SWBAT analyze data to explore angle relationships and find missing vertical, adjacent, and other angles about a point.

Over the next 4 days, through peer coaching and data analysis, students will work on mastering the concept of missing angles connected by a single point

30 minutes

Students enter silently according to the daily entrance routine. For the next few days students will be working on finding missing angles about a point. This was a concept many struggled to master and thus took place across 4 days in the scope. Two of those days include quizzes where students enter their answers into Senteo clickers. This allowed us to have instant data to work with within that given class. Two of the other days did not include quizzes, thus students completed Do Now assignments. On a skill as complex and stubborn as this one, I needed to make sure I collected some data each day to inform my next steps and how to improve mastery in different Geometry standards. Below you will find a **breakdown of each resource** used to collect data at the beginning of class, what **common** **misconceptions** showed up, and **how I addressed** these misconceptions across 4 days.

The questions within this resource (Day 147 - Do Now) aim to review area and complementary angles. We spent 5 minutes working silently and the remainder of time (15 – 20 mins) reviewing answers and extra examples on **white boards.**

Many students struggled to write a correct equation for #1, making one of two errors:

- 7x – 4 = 24

Setting the equations equivalent to each other makes the false assumption that the two angles are equal simply because a line divides them into two angles. These students collectively agreed that if the angles are being split into 2, they must be equal. I asked the following guiding questions:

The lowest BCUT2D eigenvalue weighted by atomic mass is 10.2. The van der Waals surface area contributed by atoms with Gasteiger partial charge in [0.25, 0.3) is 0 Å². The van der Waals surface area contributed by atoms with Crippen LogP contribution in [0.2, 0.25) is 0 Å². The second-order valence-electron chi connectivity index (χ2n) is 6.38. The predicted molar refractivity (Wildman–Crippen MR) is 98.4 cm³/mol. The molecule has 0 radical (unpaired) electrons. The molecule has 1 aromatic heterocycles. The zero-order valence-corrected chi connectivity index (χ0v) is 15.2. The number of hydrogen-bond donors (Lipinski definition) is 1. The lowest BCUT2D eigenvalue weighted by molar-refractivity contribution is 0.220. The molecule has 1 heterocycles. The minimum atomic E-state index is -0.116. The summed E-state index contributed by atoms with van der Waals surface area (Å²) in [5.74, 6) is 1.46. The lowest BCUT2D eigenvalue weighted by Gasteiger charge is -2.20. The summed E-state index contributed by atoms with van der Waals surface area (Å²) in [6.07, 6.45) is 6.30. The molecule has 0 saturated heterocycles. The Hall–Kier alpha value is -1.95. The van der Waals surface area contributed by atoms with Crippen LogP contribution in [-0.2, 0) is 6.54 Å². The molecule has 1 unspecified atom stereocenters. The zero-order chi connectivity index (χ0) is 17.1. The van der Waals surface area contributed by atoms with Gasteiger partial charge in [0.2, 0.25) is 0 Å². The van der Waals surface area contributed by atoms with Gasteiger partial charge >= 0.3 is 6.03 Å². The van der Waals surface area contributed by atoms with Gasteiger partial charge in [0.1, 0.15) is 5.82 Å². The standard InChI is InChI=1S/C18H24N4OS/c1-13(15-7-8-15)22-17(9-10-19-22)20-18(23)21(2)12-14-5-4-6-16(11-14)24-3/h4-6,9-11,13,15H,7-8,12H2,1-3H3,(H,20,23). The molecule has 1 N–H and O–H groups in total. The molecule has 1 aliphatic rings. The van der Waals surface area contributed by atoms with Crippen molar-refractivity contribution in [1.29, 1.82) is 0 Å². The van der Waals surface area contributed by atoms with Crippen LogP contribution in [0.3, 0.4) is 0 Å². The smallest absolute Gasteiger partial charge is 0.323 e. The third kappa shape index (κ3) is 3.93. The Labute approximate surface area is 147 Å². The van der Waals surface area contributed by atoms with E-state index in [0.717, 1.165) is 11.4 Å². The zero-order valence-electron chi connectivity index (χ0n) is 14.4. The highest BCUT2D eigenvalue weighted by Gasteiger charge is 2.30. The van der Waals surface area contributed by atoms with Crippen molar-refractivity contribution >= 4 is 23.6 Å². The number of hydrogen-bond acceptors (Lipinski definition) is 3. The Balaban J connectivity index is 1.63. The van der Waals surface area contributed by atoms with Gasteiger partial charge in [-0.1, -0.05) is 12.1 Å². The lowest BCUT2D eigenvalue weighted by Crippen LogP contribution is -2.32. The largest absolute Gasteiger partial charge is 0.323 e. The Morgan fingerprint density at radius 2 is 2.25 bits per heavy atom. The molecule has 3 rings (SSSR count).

*So when we cut something into two pieces, those pieces are always going to be equal?*

*This is a great opportunity to use a candy bar and play the “fairness” game where I cut it into two visibly unequal pieces and state, “here, I cut them into two pieces, you can have this one (the smaller piece). Since I cut them into two pieces they must be equal, so this is fair, right?”*

- (7x – 4) + 24 = 180

This was a common misconception for many days. Because we started this geometry unit mostly with supplementary angle relationships as well as the sum of the interior angles of a triangle, many students falsely assume that ALL angles add up to 180 degrees. I spend most of the time over the next four days ensuring that students are asking themselves these initial questions before solving:

*What are the angle relationships I need to consider in this problem?**Are the angles equivalent to each other (i.e. vertical angles)**Are the supplementary, complementary or something else?**So they share a common point? Do they share a common side (or ray)?*

I also made sure to look out for students who were completely lost. These students usually freeze when faced with problems like this and do not understand basic tenets of angle geometry, such as ** where the angle is located** and

Questions #2 and #3 are diagnostic. As I have noticed students struggling to correctly identify the use of the perimeter or area formulas in real word problems (such as #3), I’ve come to wonder if students understand what each of these formulas measures:

I give students several examples to gauge and improve understanding:*Perimeter measures the distance around a shape. Area measures the space inside a shape.*How much ribbon will I need? Is this a perimeter or area problem?*I have a rectangular picture frame and want to put ribbon around the sides.*How much paint will I need? Is this a perimeter or area problem?*I have a rectangular wall in my apartment and want to paint it.*

On this day students spend the first 30 minutes of class completing a quiz to assess understanding of basic geometric terms.

- Most questions at the beginning asses knowledge of vocabulary (i.e. complementary, supplementary, adjacent, etc).